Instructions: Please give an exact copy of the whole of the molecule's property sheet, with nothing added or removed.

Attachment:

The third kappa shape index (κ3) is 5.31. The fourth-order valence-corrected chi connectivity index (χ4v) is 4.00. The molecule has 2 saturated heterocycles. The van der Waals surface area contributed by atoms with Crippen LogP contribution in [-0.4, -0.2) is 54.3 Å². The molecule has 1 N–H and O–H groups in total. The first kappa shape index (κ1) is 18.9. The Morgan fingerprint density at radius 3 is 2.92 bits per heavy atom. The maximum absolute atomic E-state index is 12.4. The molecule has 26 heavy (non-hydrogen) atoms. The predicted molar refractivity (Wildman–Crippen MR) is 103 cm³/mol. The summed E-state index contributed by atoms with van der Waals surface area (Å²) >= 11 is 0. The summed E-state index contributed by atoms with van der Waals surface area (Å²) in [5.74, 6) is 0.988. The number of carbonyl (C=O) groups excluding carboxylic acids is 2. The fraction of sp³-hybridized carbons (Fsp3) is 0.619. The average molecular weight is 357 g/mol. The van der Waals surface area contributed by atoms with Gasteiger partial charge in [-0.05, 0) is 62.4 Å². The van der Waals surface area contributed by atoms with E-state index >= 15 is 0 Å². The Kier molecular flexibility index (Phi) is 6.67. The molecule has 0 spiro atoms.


The third kappa shape index (κ3) is 5.31. The fourth-order valence-corrected chi connectivity index (χ4v) is 4.00. The molecule has 2 saturated heterocycles. The van der Waals surface area contributed by atoms with Crippen LogP contribution in [-0.4, -0.2) is 54.3 Å². The molecule has 1 N–H and O–H groups in total. The first kappa shape index (κ1) is 18.9. The Morgan fingerprint density at radius 3 is 2.92 bits per heavy atom. The maximum absolute atomic E-state index is 12.4. The molecule has 26 heavy (non-hydrogen) atoms. The predicted molar refractivity (Wildman–Crippen MR) is 103 cm³/mol. The summed E-state index contributed by atoms with van der Waals surface area (Å²) >= 11 is 0. The summed E-state index contributed by atoms with van der Waals surface area (Å²) in [5.74, 6) is 0.988. The number of carbonyl (C=O) groups excluding carboxylic acids is 2. The fraction of sp³-hybridized carbons (Fsp3) is 0.619. The average molecular weight is 357 g/mol. The van der Waals surface area contributed by atoms with Gasteiger partial charge in [-0.05, 0) is 62.4 Å². The van der Waals surface area contributed by atoms with E-state index >= 15 is 0 Å². The Kier molecular flexibility index (Phi) is 6.67. The molecule has 0 spiro atoms.